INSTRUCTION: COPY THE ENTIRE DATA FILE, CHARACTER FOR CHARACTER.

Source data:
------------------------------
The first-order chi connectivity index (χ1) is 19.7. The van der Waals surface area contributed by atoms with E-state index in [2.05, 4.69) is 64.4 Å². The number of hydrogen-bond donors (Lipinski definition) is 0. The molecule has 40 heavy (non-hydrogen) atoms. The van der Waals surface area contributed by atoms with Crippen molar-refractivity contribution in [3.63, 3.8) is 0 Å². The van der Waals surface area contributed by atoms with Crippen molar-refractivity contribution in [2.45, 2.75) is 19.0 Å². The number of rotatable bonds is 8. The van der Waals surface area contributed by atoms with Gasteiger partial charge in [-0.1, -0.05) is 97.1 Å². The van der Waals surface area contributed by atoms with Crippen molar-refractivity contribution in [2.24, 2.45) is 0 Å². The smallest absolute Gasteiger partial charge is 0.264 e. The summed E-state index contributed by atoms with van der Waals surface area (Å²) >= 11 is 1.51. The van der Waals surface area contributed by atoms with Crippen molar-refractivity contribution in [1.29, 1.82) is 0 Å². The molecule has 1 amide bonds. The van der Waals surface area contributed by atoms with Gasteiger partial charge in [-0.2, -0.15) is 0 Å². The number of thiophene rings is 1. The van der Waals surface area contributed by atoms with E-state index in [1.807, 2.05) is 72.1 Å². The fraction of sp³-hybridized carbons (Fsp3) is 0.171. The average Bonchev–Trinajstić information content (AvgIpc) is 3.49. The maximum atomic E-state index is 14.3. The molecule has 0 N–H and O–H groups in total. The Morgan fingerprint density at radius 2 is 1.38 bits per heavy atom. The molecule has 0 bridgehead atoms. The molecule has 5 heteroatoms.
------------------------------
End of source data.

The first-order chi connectivity index (χ1) is 19.7. The van der Waals surface area contributed by atoms with E-state index in [2.05, 4.69) is 64.4 Å². The number of hydrogen-bond donors (Lipinski definition) is 0. The molecule has 40 heavy (non-hydrogen) atoms. The van der Waals surface area contributed by atoms with Crippen molar-refractivity contribution in [3.63, 3.8) is 0 Å². The van der Waals surface area contributed by atoms with Crippen molar-refractivity contribution in [2.45, 2.75) is 19.0 Å². The number of rotatable bonds is 8. The van der Waals surface area contributed by atoms with Gasteiger partial charge in [-0.1, -0.05) is 97.1 Å². The van der Waals surface area contributed by atoms with Crippen molar-refractivity contribution in [2.24, 2.45) is 0 Å². The smallest absolute Gasteiger partial charge is 0.264 e. The summed E-state index contributed by atoms with van der Waals surface area (Å²) >= 11 is 1.51. The van der Waals surface area contributed by atoms with Crippen molar-refractivity contribution in [1.29, 1.82) is 0 Å². The molecule has 1 amide bonds. The van der Waals surface area contributed by atoms with Gasteiger partial charge in [-0.2, -0.15) is 0 Å². The number of thiophene rings is 1. The van der Waals surface area contributed by atoms with E-state index in [1.807, 2.05) is 72.1 Å². The fraction of sp³-hybridized carbons (Fsp3) is 0.171. The average Bonchev–Trinajstić information content (AvgIpc) is 3.49. The maximum atomic E-state index is 14.3. The molecule has 0 N–H and O–H groups in total. The Morgan fingerprint density at radius 2 is 1.38 bits per heavy atom. The molecule has 0 bridgehead atoms. The molecule has 5 heteroatoms.